2. The learned Judge had told that, if the jury found that the persons taking part were not shown to be five in number they could then split up the charge under Section 396 and treat it as a charge under Section 302 together with a charge under Section 392, I.P.C., that is to say, treat it as a substantive charge of murder plus a substantive charge of robbery; and the jury in bringing in their verdict against the two appellants before us have acted upon that direction. The result is that, although these persons have all been acquitted on the conspiracy charge and in addition to that were only indicted for what I may call constructive murder under Section 396, and although the conditions on which the applicability of that section depends have not been made out, these people have been convicted of murder without ever being properly charged. The matter is said to have been made better-although I think it has been made worse-by reason of the muddled form under which the charge under Section 396 was drafted in the Sessions Court. It appears to have been drafted by somebody who really ought to obtain some further instruction in drafting because he charged all the accused that they committed dacoity by robbing Lin Lalung and that, in the commission of such dacoity, Powali murdered Badrinarayan and Mudhusingh murdered Lin Lalung. Then it is said that in that way they all committed an offence under Section 396. As the charge contains the statement that Powali murdered Badrinarayan and Madhusingh murdered Lin Lalung if it said that this charge may be regarded by us as though it contained within itself a charge under Section 302. If it did, presumably Powali was only charged with murdering Badrinarayan and presumably Madhusingh was charged with only murdering Lin Lalung. As a matter of fact, though the evidence is not consistent upon this matter, it would appear that the main bulk of the prosecution case was to show that Powali murdered the servant and Madhusingh murdered the master. We do not know what the Jury thought about that matter. We do not know who murdered whom according to the view taken by the jury. The confession of Powali is an important matter to consider and this matter has not been dealt with in a way which can possibly be supported. It is quite clear that the charge under Section 302 is not a minor charge to the charge under Section 396. The charge under Section 396 is a charge under which a person who has not committed murder is liable to be held to commit murder because he is a member of a gang of dacoits in the course of which somebody else committed murder. That being so, the condition of this record is quite out of order and these two accused persons must be remanded for retrial.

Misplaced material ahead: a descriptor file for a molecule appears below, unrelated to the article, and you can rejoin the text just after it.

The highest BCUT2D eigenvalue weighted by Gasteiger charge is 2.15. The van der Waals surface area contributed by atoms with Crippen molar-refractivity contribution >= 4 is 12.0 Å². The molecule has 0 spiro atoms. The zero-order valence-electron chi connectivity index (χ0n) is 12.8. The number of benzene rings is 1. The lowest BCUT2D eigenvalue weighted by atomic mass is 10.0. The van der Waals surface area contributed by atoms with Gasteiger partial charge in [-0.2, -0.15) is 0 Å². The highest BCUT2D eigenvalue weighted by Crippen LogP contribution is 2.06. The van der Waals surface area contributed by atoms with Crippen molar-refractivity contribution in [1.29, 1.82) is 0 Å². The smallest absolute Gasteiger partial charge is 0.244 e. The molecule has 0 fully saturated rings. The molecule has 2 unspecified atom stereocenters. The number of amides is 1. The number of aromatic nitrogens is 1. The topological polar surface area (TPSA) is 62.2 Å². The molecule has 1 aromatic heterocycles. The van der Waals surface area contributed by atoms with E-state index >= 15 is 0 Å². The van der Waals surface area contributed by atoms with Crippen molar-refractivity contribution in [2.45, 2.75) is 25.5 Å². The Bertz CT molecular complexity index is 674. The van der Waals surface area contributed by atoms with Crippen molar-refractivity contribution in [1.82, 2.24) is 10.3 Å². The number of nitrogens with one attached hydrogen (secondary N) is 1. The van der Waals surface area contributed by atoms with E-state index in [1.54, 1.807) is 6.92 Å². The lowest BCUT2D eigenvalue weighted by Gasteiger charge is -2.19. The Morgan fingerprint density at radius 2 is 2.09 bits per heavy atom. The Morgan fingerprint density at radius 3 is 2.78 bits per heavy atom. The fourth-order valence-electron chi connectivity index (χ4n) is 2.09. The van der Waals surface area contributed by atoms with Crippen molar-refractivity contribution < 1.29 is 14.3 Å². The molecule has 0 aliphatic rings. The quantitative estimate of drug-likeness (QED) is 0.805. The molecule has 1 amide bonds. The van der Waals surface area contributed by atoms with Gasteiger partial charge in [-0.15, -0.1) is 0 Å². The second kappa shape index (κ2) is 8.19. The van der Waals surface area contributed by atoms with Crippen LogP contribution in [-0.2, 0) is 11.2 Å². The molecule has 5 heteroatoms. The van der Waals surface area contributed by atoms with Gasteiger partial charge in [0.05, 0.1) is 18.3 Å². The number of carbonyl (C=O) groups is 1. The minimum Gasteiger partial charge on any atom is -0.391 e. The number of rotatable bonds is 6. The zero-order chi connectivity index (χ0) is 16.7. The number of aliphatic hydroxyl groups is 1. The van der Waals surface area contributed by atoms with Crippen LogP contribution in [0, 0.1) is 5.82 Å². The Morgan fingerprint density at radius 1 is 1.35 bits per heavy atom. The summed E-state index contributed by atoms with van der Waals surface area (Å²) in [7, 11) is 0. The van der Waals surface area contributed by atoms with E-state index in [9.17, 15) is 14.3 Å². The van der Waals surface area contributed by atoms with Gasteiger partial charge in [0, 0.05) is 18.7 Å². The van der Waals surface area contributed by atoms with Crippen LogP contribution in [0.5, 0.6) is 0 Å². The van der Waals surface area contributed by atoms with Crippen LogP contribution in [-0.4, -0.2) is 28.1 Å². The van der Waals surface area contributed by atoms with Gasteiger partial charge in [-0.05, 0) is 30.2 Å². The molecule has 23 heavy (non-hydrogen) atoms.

3. The appeals must be allowed, the convictions and the sentences on these two accused must be set aside and their cases must be remanded for retrial. It is necessary to say that the case about the antecedent conspiracy under Section 120-B, I.P.C., should not be restarted against these people and the case is not to be restarted against them on the footing that there were five people taking part. The case is to be started against them upon a substantive charge under Section 302 and a substantive charge under Section 392, I.P.C.

C.C. Ghose, J.

4. I agree.

S.K. Ghose, J.

5. I agree.